''However, there are still many challenges ahead. “In Brazil, we still need to convince the society and the government that there exists a fairer way of producing, distributing, and consuming, thereby promoting a new paradigm,” says Lopes. Dribben and Chavez cite similar obstacles for the cooperative movement as a whole, both noting that the potential of the cooperative model and its successes to date remain at the periphery of public and policymakers’ consciousness.''-article


          Top  
 
PostPosted: Sat Feb 18, 2012 12:34 pm
  

User avatar
Arlo Fanatic

Joined: Oct 12, 2005
Posts: 1694
Location: Axachusetts of New New England
''So why don’t we pay everyone some non-labor income — you know, the kind of money that flows disproportionally to the rich? I’m not talking about redistribution here, I’m talking about paying dividends to equity owners in good old capitalist fashion. Except that the equity owners in question aren’t owners of private wealth, they’re owners of common wealth. Which is to say, all of us.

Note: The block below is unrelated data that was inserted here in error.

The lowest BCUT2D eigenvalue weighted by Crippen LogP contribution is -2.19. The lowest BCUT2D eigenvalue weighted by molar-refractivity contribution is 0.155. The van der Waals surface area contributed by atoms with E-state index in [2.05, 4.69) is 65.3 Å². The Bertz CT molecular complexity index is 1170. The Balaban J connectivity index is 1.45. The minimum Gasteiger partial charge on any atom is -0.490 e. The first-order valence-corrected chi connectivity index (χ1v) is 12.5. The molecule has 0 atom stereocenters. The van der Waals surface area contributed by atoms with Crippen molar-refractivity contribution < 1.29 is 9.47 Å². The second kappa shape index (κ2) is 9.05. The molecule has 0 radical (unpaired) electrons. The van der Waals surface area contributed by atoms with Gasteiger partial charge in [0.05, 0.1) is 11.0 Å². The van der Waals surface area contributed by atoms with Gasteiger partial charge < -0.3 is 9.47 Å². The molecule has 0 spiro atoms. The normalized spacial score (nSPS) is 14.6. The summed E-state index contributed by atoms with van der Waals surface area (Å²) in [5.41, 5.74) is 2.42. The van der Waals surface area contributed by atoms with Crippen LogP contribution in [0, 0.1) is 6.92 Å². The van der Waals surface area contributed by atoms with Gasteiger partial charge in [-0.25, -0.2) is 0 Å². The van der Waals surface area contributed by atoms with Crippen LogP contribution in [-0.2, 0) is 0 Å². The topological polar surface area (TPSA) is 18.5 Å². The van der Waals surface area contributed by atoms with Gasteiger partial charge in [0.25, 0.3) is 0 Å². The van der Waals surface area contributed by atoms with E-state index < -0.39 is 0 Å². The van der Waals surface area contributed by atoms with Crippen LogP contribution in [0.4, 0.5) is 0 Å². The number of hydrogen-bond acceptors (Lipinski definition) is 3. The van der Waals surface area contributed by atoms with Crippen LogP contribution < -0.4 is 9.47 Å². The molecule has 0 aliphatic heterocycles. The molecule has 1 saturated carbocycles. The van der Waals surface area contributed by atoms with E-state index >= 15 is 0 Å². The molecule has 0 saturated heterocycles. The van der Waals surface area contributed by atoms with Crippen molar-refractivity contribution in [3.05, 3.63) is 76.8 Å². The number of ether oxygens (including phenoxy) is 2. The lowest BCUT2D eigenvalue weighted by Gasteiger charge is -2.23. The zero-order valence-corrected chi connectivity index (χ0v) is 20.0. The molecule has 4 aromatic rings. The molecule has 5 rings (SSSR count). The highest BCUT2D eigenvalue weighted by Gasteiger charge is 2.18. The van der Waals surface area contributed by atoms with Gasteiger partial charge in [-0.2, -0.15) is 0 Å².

One state—Alaska—already does this. The Alaska Permanent Fund uses revenue from state oil leases to invest in stocks, bonds and similar assets, and from those investments pays equal dividends to every resident. Since 1980, these dividends have ranged from $1,000 to $2,000 per year per person, including children (meaning that they’ve reached up to $8,000 per year for households of four). It’s therefore no accident that, compared to other states, Alaska has the third highest median income and the second highest income equality.''-Peter Barns

http://www.commondreams.org/view/2012/02/17-4